Jesus had just healed “a demon-possessed man who was blind and mute.” Matthew 12:22

    The Pharisees said that Jesus had expelled demons by the power of the prince of demons, Beelzebub. So their unforgivable sin is attributing Jesus’ miracle, which was performed in the power of the Holy Spirit, to Satan. The unforgivable sin is to call Jesus and his divine power satanic.

    People who do this would never go to Jesus for forgiveness, as they are saying he is of the devil. So their sins will never be forgiven by God.


    Some have theorized that the one sin that is unforgivable is the sin of “unbelief.” That is to say that “unbelief” is the one sin that the blood of Jesus could not cover. Every other sin in the world can be forgiven, but if one fails to place one’s faith in Jesus Christ and decides to remain in “unbelief”—then that sin of unbelief is not forgivable. It is a direct rebuff of the work of the Holy Spirit on one’s heart.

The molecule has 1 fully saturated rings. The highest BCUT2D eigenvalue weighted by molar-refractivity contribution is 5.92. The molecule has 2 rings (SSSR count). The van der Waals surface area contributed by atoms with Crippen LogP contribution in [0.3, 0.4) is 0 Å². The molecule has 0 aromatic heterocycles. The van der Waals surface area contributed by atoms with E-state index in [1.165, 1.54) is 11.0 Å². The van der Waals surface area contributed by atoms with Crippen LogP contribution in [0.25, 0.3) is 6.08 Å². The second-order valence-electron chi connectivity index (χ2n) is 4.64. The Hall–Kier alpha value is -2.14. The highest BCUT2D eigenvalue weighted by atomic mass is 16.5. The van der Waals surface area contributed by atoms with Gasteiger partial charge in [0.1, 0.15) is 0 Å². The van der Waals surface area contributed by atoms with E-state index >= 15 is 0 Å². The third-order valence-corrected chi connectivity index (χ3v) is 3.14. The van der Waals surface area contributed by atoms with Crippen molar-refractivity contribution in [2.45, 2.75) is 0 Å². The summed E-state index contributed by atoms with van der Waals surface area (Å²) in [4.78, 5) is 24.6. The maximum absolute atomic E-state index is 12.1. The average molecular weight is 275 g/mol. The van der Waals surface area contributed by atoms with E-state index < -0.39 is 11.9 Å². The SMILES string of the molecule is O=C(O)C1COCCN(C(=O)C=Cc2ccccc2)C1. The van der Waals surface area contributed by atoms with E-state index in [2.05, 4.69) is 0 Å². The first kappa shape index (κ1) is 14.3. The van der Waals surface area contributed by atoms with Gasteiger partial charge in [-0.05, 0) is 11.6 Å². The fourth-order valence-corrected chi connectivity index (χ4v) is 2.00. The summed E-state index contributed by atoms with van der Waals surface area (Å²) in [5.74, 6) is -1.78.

Anyone who is genuinely concerned that he may have committed the unforgivable sin, has not done so. For such a person will ask God for his forgiveness. It is only the person who does not think that he or she ever needs God’s forgiveness, who may have committed this sin.


    Jesus said, “Whoever comes to me I will never drive away.” John 6:37


    “There is only one person God cannot forgive. The person who refuses to come to him for forgiveness.” Anonymous

    Mark Water, Hard Questions about the Bible Made Easy, The Made Easy Series (Alresford, Hampshire: John Hunt Publishers Ltd, 2000), 62–63.

  • 04 May 2021 4:09 PM | Josh Hunt (Administrator)

    The Navigators refer to this as the “with Him” principle. I also like to look at this kind of relationship as “friendship with a purpose.”